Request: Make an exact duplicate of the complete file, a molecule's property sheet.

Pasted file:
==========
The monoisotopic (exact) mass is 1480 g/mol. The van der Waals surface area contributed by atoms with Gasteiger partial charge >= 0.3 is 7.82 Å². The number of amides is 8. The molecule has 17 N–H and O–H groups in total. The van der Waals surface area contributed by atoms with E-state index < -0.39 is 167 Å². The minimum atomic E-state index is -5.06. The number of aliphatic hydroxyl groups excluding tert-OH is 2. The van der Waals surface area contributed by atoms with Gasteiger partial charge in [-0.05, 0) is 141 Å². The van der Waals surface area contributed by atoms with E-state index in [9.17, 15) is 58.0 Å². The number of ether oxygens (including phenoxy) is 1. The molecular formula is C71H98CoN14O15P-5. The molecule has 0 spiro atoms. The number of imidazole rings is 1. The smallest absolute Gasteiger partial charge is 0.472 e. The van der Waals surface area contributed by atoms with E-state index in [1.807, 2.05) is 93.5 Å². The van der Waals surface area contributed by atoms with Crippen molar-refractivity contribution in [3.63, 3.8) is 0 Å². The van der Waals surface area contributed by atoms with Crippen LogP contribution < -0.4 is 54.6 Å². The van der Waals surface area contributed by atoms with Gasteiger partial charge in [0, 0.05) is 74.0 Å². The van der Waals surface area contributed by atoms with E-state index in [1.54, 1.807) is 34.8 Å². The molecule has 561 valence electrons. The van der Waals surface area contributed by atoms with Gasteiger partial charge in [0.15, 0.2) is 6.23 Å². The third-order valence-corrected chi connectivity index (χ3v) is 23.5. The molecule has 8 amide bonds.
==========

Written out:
The monoisotopic (exact) mass is 1480 g/mol. The van der Waals surface area contributed by atoms with Gasteiger partial charge >= 0.3 is 7.82 Å². The number of amides is 8. The molecule has 17 N–H and O–H groups in total. The van der Waals surface area contributed by atoms with E-state index < -0.39 is 167 Å². The minimum atomic E-state index is -5.06. The number of aliphatic hydroxyl groups excluding tert-OH is 2. The van der Waals surface area contributed by atoms with Gasteiger partial charge in [-0.05, 0) is 141 Å². The van der Waals surface area contributed by atoms with E-state index in [9.17, 15) is 58.0 Å². The number of ether oxygens (including phenoxy) is 1. The molecular formula is C71H98CoN14O15P-5. The molecule has 0 spiro atoms. The number of imidazole rings is 1. The smallest absolute Gasteiger partial charge is 0.472 e. The van der Waals surface area contributed by atoms with E-state index in [1.807, 2.05) is 93.5 Å². The van der Waals surface area contributed by atoms with Crippen molar-refractivity contribution in [3.63, 3.8) is 0 Å². The van der Waals surface area contributed by atoms with Crippen LogP contribution < -0.4 is 54.6 Å². The van der Waals surface area contributed by atoms with Gasteiger partial charge in [0, 0.05) is 74.0 Å². The van der Waals surface area contributed by atoms with E-state index in [1.54, 1.807) is 34.8 Å². The molecule has 561 valence electrons. The van der Waals surface area contributed by atoms with Gasteiger partial charge in [0.15, 0.2) is 6.23 Å². The third-order valence-corrected chi connectivity index (χ3v) is 23.5. The molecule has 8 amide bonds.